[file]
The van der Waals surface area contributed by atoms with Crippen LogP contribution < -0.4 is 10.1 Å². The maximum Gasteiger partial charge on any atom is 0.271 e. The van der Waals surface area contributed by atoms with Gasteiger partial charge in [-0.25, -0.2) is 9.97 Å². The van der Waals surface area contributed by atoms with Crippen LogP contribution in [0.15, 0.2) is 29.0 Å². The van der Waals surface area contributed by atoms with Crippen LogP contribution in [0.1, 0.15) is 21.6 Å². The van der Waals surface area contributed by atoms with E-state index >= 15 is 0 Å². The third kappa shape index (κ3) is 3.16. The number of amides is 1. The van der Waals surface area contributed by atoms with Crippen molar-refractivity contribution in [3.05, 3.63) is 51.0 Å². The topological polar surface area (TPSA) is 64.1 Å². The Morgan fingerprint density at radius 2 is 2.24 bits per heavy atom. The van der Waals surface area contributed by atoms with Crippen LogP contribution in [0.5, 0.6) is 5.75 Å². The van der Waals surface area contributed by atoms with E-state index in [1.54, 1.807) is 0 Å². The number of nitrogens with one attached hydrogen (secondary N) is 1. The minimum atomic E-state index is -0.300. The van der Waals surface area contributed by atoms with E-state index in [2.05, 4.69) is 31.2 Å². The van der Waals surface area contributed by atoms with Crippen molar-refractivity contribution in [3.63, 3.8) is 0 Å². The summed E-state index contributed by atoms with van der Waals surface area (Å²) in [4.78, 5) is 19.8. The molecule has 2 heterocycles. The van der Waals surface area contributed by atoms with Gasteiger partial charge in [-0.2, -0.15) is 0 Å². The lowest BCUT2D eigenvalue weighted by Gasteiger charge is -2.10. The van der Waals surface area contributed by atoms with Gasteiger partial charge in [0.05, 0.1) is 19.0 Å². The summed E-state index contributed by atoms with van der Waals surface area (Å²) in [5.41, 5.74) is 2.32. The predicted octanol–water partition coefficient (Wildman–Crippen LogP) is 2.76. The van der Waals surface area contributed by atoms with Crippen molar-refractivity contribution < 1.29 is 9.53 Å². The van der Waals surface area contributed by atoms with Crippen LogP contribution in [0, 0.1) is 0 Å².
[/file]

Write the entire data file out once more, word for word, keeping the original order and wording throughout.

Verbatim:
The van der Waals surface area contributed by atoms with Crippen LogP contribution < -0.4 is 10.1 Å². The maximum Gasteiger partial charge on any atom is 0.271 e. The van der Waals surface area contributed by atoms with Gasteiger partial charge in [-0.25, -0.2) is 9.97 Å². The van der Waals surface area contributed by atoms with Crippen LogP contribution in [0.15, 0.2) is 29.0 Å². The van der Waals surface area contributed by atoms with Crippen LogP contribution in [0.1, 0.15) is 21.6 Å². The van der Waals surface area contributed by atoms with E-state index >= 15 is 0 Å². The third kappa shape index (κ3) is 3.16. The number of amides is 1. The van der Waals surface area contributed by atoms with Crippen molar-refractivity contribution in [3.05, 3.63) is 51.0 Å². The topological polar surface area (TPSA) is 64.1 Å². The Morgan fingerprint density at radius 2 is 2.24 bits per heavy atom. The van der Waals surface area contributed by atoms with Crippen LogP contribution in [0.5, 0.6) is 5.75 Å². The van der Waals surface area contributed by atoms with E-state index in [1.54, 1.807) is 0 Å². The number of nitrogens with one attached hydrogen (secondary N) is 1. The minimum atomic E-state index is -0.300. The van der Waals surface area contributed by atoms with E-state index in [2.05, 4.69) is 31.2 Å². The van der Waals surface area contributed by atoms with Crippen molar-refractivity contribution in [3.63, 3.8) is 0 Å². The summed E-state index contributed by atoms with van der Waals surface area (Å²) in [4.78, 5) is 19.8. The molecule has 2 heterocycles. The van der Waals surface area contributed by atoms with Gasteiger partial charge in [-0.2, -0.15) is 0 Å². The lowest BCUT2D eigenvalue weighted by Gasteiger charge is -2.10. The van der Waals surface area contributed by atoms with Gasteiger partial charge in [0.05, 0.1) is 19.0 Å². The summed E-state index contributed by atoms with van der Waals surface area (Å²) in [5.41, 5.74) is 2.32. The predicted octanol–water partition coefficient (Wildman–Crippen LogP) is 2.76. The van der Waals surface area contributed by atoms with Crippen molar-refractivity contribution < 1.29 is 9.53 Å². The van der Waals surface area contributed by atoms with Crippen LogP contribution in [0, 0.1) is 0 Å².